With Covid vaccination penetration in the United States likely to be below Joe Biden’s 70% target by July 4, pandemic analysts warn vaccine incentives are losing ground and “two Americas ”could emerge as the aggressive Delta variant becomes the dominant American strain.
Efforts to increase immunization rates have manifested themselves in a variety of incentives, ranging from free burgers to free beer, college scholarships and even million dollar lottery prizes. But efforts to get people to be shot have lost their initial impact, or failed to land at all.
“It just doesn’t work,” Irwin Redlener of Columbia University’s Pandemic Resource and Response Initiative told Politico. “People don’t buy it. The incentives don’t seem to work, whether it’s a donut, a car, or a million dollars.
In Ohio, a program giving five adults the chance to win $ 1 million increased vaccination rates by 40% for more than a week. A month later, the rate had fallen below what it was before the incentive was introduced, Politico found.
Oregon followed Ohio’s lead in cash prizes, but saw a less dramatic rise. Preliminary data from a similar lottery in North Carolina, launched last week, suggests that the incentive is also not increasing vaccination rates there.
Public officials are sounding the alarm that the window between improved vaccination penetration and the threat of the more severe Delta variant, which accounts for about 10% of cases in the United States, is starting to close. The Delta variant appears to be much more contagious than the original strain of Covid-19 and has wreaked havoc in countries like India and the UK.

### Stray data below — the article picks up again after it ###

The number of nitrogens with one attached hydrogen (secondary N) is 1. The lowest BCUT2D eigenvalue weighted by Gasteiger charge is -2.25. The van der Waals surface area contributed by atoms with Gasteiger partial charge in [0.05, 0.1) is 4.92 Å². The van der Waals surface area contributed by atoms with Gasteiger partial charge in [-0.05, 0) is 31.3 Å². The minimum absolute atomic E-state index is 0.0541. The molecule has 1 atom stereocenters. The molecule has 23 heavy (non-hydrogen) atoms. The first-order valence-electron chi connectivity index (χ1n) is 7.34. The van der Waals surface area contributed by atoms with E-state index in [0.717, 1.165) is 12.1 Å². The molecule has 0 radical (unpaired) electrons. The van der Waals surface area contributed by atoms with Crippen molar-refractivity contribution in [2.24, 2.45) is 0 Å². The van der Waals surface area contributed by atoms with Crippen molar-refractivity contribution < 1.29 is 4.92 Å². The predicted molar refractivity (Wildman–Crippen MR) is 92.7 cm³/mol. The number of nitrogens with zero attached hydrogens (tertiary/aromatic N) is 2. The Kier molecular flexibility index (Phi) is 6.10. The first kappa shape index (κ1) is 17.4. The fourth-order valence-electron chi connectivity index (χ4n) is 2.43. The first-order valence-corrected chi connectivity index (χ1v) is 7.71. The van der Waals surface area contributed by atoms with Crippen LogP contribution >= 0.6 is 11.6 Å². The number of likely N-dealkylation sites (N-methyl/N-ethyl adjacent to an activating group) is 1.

“I certainly don’t see things getting better if we don’t increase our immunization rates,” Scott Allen of the Webster County, Missouri, Health Department told Politico. The state has seen daily infections and hospitalizations almost double in the past two weeks.
Overall, new cases of Covid in the United States have peaked at a daily average of around 15,000 after dropping as the country’s vaccination program ramped up. But the number of first-dose vaccinations fell to 360,000 from 2 million in mid-April. A quarter of them are young people aged 12 to 15 who are newly eligible.
Separately, pandemic researchers warn that a picture of “two Americas” is emerging – the vaccinated and the unvaccinated – which, in many ways, could reflect the political divisions of the Red and Blue states.
According to a CBS News / YouGov poll, only 52% of Republicans said they were partially or fully vaccinated, and 29% said they had no intention of getting the vaccine. 77% of Democrats said they were already vaccinated, with just 5% of respondents resisting the vaccine.
“I call it two Covid Nations,” Peter Hotez, a vaccine researcher at Baylor College of Medicine in Houston, told BuzzFeed News.
Bette Korber, a computational biologist at Los Alamos National Laboratory in New Mexico, said she expected the Delta variant to become the most common variant in the United States within weeks. “It’s going really fast,” Korber told Buzzfeed.
President Biden on Friday urged Americans who have yet to receive a vaccine to do so as soon as possible.
“Even though we are making incredible progress, it remains a serious and deadly threat,” Biden said in White House remarks, saying the Delta variant leaves people unvaccinated “even more vulnerable than they were. a month ago “.
“We’re heading towards, God willing, the summer of joy, the summer of freedom,” Biden said. “On July 4th, we will celebrate our independence from the virus as we celebrate our independence from our nation. We want everyone to be able to do it. “